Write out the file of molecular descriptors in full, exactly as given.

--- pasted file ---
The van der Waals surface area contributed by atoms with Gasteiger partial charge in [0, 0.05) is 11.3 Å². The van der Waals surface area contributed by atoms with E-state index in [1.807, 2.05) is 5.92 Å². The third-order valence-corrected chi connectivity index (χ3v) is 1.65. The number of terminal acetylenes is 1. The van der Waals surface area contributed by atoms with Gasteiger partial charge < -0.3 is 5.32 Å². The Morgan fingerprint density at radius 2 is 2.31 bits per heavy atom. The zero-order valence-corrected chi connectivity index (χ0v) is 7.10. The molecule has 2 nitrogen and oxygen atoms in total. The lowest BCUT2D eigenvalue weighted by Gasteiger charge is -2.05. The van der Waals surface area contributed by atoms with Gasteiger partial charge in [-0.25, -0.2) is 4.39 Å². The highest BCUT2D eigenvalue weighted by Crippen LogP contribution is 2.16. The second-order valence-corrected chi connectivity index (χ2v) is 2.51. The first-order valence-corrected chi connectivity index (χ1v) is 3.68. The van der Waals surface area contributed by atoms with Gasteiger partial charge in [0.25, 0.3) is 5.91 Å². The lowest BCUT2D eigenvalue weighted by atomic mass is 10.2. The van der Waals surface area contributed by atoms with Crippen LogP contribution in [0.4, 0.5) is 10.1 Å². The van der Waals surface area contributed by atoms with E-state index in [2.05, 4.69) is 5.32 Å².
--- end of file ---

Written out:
The van der Waals surface area contributed by atoms with Gasteiger partial charge in [0, 0.05) is 11.3 Å². The van der Waals surface area contributed by atoms with E-state index in [1.807, 2.05) is 5.92 Å². The third-order valence-corrected chi connectivity index (χ3v) is 1.65. The number of terminal acetylenes is 1. The van der Waals surface area contributed by atoms with Gasteiger partial charge < -0.3 is 5.32 Å². The Morgan fingerprint density at radius 2 is 2.31 bits per heavy atom. The zero-order valence-corrected chi connectivity index (χ0v) is 7.10. The molecule has 2 nitrogen and oxygen atoms in total. The lowest BCUT2D eigenvalue weighted by Gasteiger charge is -2.05. The van der Waals surface area contributed by atoms with Gasteiger partial charge in [-0.25, -0.2) is 4.39 Å². The highest BCUT2D eigenvalue weighted by Crippen LogP contribution is 2.16. The second-order valence-corrected chi connectivity index (χ2v) is 2.51. The first-order valence-corrected chi connectivity index (χ1v) is 3.68. The van der Waals surface area contributed by atoms with Gasteiger partial charge in [0.25, 0.3) is 5.91 Å². The lowest BCUT2D eigenvalue weighted by atomic mass is 10.2. The van der Waals surface area contributed by atoms with Crippen LogP contribution in [0.4, 0.5) is 10.1 Å². The van der Waals surface area contributed by atoms with E-state index in [2.05, 4.69) is 5.32 Å².